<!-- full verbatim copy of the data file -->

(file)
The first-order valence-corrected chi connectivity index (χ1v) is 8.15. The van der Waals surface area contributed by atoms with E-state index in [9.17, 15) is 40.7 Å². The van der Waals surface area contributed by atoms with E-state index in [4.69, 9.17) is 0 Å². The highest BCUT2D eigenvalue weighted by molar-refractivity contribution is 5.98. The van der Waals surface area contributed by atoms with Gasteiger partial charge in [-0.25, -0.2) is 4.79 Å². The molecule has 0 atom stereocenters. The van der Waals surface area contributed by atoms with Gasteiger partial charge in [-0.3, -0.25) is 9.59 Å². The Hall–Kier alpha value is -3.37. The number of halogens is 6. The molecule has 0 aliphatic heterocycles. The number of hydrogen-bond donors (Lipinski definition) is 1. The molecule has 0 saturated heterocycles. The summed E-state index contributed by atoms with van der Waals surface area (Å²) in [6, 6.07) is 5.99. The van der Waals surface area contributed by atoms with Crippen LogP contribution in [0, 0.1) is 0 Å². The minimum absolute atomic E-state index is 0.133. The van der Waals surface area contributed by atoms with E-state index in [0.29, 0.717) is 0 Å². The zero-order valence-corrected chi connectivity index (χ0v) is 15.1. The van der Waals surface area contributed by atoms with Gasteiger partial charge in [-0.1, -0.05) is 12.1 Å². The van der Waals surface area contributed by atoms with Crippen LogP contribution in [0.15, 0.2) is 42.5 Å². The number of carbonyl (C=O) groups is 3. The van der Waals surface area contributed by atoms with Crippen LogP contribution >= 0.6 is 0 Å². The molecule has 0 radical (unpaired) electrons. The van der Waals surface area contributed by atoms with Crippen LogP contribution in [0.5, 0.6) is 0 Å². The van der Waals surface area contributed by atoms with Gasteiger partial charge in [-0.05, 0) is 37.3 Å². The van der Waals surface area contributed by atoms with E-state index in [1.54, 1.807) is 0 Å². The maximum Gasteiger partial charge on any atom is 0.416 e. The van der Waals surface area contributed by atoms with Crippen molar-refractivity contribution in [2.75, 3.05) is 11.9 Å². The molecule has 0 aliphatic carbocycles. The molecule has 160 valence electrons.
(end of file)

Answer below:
The first-order valence-corrected chi connectivity index (χ1v) is 8.15. The van der Waals surface area contributed by atoms with E-state index in [9.17, 15) is 40.7 Å². The van der Waals surface area contributed by atoms with E-state index in [4.69, 9.17) is 0 Å². The highest BCUT2D eigenvalue weighted by molar-refractivity contribution is 5.98. The van der Waals surface area contributed by atoms with Gasteiger partial charge in [-0.25, -0.2) is 4.79 Å². The molecule has 0 atom stereocenters. The van der Waals surface area contributed by atoms with Gasteiger partial charge in [-0.3, -0.25) is 9.59 Å². The Hall–Kier alpha value is -3.37. The number of halogens is 6. The molecule has 0 aliphatic heterocycles. The number of hydrogen-bond donors (Lipinski definition) is 1. The molecule has 0 saturated heterocycles. The summed E-state index contributed by atoms with van der Waals surface area (Å²) in [6, 6.07) is 5.99. The van der Waals surface area contributed by atoms with Crippen LogP contribution in [0, 0.1) is 0 Å². The minimum absolute atomic E-state index is 0.133. The van der Waals surface area contributed by atoms with E-state index in [0.29, 0.717) is 0 Å². The zero-order valence-corrected chi connectivity index (χ0v) is 15.1. The van der Waals surface area contributed by atoms with Gasteiger partial charge in [-0.1, -0.05) is 12.1 Å². The van der Waals surface area contributed by atoms with Crippen LogP contribution in [0.15, 0.2) is 42.5 Å². The number of carbonyl (C=O) groups is 3. The van der Waals surface area contributed by atoms with Crippen LogP contribution >= 0.6 is 0 Å². The molecule has 0 radical (unpaired) electrons. The van der Waals surface area contributed by atoms with Crippen LogP contribution in [0.5, 0.6) is 0 Å². The van der Waals surface area contributed by atoms with Gasteiger partial charge in [-0.05, 0) is 37.3 Å². The van der Waals surface area contributed by atoms with E-state index in [1.54, 1.807) is 0 Å². The maximum Gasteiger partial charge on any atom is 0.416 e. The van der Waals surface area contributed by atoms with Crippen molar-refractivity contribution in [2.75, 3.05) is 11.9 Å². The molecule has 0 aliphatic carbocycles. The molecule has 160 valence electrons.